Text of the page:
“I’ve always made albums for people to listen to alone in their bedrooms”, confesses Matt Johnson towards the end of the show, looking out into a room that has spent the night absorbing his music in all it’s cracked emotional dexterity. The comment is meant to help explain why he and the rotating core of players who’ve made up The The for almost forty years have been such an infrequent live proposition. But it speaks much more to the politics, both global and personal that made his collective masterpieces – 1983’s Soul Mining, it’s successor Infected and the last in the triptych Dusk – a triptych which confirmed him as one of the most distinctive voices of a generation he once acidically described as beaten.
There’s very little of that sort of despondency around these warm up dates for Johnson in a newly assembled quintet however, each of which sold out in the brief moments it takes a secondary ticketing site to set up their bots. And if that implies pressure on a man who’s spent the last fifteen years largely on sabbatical it doesn’t show, as he strolls onto the compact, back projected stage seemingly no longer with the weight of any world on his shoulders.
Immediately it becomes apparent that if there’s a jukebox expectation amongst the crowd will be gently confounded, as the heavyweights are left for later and the pan-career set is true to just that ethic by opening with Global Eyes, Sweet Bird of Truth and the inter-album curio Flesh and Bones. Concessions are made; some of the ferocity of The The’s most drastic, confrontational work is almost by definition with so much time and distance between then and the present day dissipated, hence Infected and Waiting For Tomorrow All of My Life are less about the disorientation – and shock value – of their former selves but no less intense at their now geared down tempos.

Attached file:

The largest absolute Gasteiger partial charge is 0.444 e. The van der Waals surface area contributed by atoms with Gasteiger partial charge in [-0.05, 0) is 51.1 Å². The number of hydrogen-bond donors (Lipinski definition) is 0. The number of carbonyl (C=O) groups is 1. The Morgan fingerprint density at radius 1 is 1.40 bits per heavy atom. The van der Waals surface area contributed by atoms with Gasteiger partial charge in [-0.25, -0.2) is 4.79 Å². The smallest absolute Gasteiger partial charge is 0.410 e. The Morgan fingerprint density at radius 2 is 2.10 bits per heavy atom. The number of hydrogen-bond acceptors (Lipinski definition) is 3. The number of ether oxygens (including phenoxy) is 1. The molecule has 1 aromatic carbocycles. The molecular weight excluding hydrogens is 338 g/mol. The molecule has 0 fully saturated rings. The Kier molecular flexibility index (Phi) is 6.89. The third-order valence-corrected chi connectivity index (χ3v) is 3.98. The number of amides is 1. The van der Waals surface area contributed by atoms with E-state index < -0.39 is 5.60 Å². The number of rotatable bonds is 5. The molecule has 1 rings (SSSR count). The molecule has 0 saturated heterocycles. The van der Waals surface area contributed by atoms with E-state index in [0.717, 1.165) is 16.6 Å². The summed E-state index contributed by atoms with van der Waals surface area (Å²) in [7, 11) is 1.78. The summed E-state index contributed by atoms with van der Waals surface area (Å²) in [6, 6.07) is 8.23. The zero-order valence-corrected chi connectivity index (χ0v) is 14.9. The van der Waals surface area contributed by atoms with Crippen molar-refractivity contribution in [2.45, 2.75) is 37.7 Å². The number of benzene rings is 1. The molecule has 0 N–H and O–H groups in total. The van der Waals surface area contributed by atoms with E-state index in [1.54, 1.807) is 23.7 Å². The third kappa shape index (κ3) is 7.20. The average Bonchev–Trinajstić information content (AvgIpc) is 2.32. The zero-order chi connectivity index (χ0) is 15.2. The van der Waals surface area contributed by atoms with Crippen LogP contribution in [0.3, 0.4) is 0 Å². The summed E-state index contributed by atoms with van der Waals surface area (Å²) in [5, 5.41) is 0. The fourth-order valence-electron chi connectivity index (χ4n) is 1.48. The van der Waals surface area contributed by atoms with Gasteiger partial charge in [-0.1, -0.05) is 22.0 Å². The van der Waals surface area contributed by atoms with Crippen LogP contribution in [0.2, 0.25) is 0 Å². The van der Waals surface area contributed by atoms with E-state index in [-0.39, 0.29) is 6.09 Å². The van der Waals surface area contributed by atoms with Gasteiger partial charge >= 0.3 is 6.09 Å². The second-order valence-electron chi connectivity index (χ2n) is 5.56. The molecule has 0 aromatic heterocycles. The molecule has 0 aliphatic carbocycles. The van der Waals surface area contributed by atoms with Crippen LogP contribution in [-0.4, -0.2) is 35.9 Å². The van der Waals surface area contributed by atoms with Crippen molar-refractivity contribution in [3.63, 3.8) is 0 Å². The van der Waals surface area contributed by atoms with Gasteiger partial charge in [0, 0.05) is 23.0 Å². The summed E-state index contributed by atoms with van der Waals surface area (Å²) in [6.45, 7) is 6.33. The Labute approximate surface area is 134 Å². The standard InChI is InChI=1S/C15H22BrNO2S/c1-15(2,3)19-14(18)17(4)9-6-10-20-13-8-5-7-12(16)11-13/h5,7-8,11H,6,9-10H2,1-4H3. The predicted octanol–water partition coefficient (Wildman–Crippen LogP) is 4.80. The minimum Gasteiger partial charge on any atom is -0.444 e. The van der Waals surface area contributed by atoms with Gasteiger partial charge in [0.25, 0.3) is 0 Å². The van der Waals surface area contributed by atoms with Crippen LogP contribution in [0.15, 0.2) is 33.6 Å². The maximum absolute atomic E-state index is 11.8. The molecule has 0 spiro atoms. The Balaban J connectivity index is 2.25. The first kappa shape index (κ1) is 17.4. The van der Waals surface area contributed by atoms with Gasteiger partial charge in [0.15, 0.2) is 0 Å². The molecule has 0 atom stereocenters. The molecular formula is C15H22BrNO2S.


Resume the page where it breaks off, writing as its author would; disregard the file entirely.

In another moment of reflection Johnson wanders publically whether this material – most of it written well before we were able to connect to so much poisonous disinformation by pushing a button – is still important, a question answered decisively in the bowels of Armageddon Days Are Here Again and the savagely dystopian Heartland with an unequivocal yes, their paranoia-etched lyrics now more prophetic than ever.
There is a of course a dichotomy in performance when the subject matter is lyrically so brutal, lines such as “From my scrotum to your womb/My cradle to your tomb”, but one which at least the throng are happy to dismiss amongst the singalonga-existentialist-angst. It would be a hard observer though who could not see the beauty in This Is The Day, a song written Johnson confides when he was seven years old, or in the persistent faith of Love Is Stronger Than Death, accompanied poignantly by home movie footage of the singer with his now dead brother Andy.
Its in these moments that the truth emerges, one that whatever or whoever The The’s work was originally conceived of on behalf of there has always been a universality to it, an ability to connect people to people like beacons by articulating things we all feel about ourselves but cannot share. This guilt is telescoped in the poignant cataloguing of obsession True Happiness This Way Lies, notes by Johnson on the inescapability of desire – and a tenet of damnation most of us subconsciously live by.
The finale is another of these moments, a spiralling version of Uncertain Smile, complete with that piano solo delivered to perfection by keyboard player D C Collard, followed by the succour of closer Lonely Planet. If this was an examination, it was passed. Where this man, with his songs about emotion at their most elemental and the distorted poles of our moral compass goes next will be a comeback special of a different kind.